Intel CEO Brian Krzanich resigned suddenly after a “past consensual relationship with an Intel employee” came to light, the company said Thursday.
His unexpected exit comes after an internal and external investigation ordered by the company “confirmed a violation of Intel’s non-fraternization policy, which applies to all managers,” Intel said in a statement.
“Given the expectation that all employees will respect Intel’s values and adhere to the company’s code of conduct, the board has accepted Mr. Krzanich’s resignation,” Intel said.
Intel chief financial officer Robert Swan was appointed as interim CEO.
Details of Krzanich’s relationship were not immediately disclosed, including the identity of his romantic partner.
His departure comes amid heightened scrutiny of workplace relationships between powerful corporate executives and their colleagues. About 99% of organizations with workplace romance policies ban relationships between supervisors and people who report to them, according to the Society for Human Resource Management.
Krzanich became Intel’s sixth CEO in May 2013 after a stint as chief operating officer. and extensive experience in various manufacturing roles.
As CEO, he tried to guide the tech giant along a growth path predicated on big data and self-driving cars. He led the company’s $15 billion acquisition of autonomous vehicle chip maker Mobileye.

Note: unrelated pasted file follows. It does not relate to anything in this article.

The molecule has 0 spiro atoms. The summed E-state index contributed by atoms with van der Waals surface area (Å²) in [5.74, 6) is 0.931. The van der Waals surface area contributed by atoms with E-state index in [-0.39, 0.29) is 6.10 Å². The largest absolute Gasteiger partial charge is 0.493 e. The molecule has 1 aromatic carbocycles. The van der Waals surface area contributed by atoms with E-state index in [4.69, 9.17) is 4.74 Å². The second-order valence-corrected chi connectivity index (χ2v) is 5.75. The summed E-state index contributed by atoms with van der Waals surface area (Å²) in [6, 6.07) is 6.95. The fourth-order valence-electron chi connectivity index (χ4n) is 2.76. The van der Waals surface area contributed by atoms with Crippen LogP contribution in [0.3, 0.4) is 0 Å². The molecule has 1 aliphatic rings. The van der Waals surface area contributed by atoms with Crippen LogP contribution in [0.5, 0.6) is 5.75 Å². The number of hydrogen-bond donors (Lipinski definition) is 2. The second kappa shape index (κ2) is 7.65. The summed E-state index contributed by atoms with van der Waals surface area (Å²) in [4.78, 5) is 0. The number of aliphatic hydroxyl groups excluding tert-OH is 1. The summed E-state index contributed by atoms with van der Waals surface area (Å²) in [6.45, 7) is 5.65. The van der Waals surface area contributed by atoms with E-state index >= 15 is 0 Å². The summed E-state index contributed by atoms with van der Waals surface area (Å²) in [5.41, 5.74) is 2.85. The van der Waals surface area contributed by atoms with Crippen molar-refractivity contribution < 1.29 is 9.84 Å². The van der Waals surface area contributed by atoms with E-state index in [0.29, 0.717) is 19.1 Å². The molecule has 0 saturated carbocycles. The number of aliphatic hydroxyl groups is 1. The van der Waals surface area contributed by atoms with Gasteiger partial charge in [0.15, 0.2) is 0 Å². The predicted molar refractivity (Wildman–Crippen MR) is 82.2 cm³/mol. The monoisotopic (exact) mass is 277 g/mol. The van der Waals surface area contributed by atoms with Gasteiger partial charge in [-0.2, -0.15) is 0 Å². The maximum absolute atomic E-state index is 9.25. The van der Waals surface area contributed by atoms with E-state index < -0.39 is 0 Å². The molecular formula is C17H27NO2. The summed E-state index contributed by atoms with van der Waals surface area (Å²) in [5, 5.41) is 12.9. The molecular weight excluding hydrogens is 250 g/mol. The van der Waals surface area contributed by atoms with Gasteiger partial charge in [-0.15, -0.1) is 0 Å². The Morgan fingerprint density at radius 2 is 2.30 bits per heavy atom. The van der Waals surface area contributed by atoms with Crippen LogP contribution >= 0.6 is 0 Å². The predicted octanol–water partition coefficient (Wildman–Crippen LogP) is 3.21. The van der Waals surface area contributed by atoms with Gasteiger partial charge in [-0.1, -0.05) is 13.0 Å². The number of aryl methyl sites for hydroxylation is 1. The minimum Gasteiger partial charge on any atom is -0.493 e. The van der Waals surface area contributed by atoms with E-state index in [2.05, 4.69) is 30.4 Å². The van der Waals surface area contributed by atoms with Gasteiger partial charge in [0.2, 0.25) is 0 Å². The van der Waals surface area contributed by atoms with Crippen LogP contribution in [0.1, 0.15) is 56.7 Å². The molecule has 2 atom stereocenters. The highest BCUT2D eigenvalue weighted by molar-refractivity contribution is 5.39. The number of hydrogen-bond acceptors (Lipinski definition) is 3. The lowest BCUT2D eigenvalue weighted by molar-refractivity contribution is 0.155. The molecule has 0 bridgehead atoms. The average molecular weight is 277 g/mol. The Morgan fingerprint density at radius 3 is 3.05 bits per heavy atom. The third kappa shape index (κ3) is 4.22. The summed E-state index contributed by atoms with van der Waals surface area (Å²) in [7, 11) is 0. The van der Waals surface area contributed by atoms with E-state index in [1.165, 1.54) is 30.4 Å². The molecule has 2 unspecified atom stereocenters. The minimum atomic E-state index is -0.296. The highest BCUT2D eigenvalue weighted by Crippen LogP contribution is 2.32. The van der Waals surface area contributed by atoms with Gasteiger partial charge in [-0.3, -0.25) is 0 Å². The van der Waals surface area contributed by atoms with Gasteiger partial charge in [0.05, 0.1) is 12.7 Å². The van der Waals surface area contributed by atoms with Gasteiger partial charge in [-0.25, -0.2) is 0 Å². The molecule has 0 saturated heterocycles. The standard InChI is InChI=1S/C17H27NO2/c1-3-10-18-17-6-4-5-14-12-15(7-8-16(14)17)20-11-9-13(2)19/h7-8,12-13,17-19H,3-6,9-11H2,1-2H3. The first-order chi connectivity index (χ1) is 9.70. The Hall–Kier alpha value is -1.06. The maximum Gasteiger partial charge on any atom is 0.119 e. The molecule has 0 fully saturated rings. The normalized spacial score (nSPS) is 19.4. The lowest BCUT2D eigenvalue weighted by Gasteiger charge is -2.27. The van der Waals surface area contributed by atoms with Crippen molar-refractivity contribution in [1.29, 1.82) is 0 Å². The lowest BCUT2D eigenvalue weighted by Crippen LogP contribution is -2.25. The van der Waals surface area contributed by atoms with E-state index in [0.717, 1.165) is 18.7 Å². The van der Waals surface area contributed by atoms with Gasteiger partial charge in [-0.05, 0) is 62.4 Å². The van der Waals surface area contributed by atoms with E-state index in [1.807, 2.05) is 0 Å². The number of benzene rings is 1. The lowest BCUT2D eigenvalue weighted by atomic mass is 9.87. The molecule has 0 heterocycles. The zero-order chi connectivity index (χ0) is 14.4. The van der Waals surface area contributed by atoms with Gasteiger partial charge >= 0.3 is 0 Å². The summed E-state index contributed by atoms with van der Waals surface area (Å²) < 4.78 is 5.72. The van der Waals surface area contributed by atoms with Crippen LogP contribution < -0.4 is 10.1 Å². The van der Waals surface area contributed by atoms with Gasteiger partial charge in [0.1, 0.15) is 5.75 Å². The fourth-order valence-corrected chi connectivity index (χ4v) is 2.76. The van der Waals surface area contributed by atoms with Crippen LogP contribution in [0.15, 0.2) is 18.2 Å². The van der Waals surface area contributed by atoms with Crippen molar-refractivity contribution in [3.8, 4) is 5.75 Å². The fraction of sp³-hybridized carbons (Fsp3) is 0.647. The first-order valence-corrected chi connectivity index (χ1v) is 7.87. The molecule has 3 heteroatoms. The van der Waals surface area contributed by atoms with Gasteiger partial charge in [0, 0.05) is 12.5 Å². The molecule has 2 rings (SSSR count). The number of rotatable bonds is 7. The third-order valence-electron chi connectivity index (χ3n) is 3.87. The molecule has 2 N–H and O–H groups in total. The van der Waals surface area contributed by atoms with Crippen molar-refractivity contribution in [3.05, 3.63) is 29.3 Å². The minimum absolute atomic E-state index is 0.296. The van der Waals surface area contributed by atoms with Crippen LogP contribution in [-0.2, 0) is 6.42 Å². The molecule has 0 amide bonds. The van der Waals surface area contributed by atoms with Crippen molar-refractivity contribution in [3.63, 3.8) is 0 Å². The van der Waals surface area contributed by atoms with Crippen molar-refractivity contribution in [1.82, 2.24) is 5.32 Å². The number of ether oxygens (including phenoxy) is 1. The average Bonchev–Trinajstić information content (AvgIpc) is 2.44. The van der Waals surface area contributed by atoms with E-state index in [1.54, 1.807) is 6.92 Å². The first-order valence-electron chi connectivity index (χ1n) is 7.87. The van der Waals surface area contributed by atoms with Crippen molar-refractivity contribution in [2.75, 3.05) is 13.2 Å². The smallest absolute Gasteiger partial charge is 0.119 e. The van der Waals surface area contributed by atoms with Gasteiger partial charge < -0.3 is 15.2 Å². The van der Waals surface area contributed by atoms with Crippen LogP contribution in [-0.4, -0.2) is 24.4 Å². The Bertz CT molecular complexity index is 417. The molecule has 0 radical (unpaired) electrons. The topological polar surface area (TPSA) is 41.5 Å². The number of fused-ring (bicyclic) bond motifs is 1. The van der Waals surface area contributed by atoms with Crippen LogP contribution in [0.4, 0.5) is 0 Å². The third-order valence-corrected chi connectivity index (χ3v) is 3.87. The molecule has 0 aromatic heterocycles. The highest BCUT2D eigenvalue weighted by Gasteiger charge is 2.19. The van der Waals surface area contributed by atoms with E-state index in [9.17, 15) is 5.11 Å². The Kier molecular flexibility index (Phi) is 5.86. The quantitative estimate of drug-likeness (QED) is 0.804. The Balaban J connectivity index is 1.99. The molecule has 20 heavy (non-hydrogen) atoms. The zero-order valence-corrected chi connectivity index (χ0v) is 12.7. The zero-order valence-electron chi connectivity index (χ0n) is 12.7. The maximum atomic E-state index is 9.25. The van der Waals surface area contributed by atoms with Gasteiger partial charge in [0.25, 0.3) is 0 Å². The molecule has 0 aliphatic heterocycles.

But he also had to grapple with security concerns regarding Intel’s chips in consumer devices. He announced in January that the company would update its last five years of chips after concerns about their vulnerability to hacking emerged.
Intel’s stock fell 2% to $52.40 in early trading. The company also projected promising revenue and profit figures for its second quarter.
Intel declined to make Krzanich available to comment.
“The board believes strongly in Intel’s strategy and we are confident in Bob Swan’s ability to lead the company as we conduct a robust search for our next CEO,” Intel chairman Andy Bryant said in a statement. “Bob has been instrumental to the development and execution of Intel’s strategy, and we know the company will continue to smoothly execute. We appreciate Brian’s many contributions to Intel.”
Source: Nathan Bomey, USA TODAY
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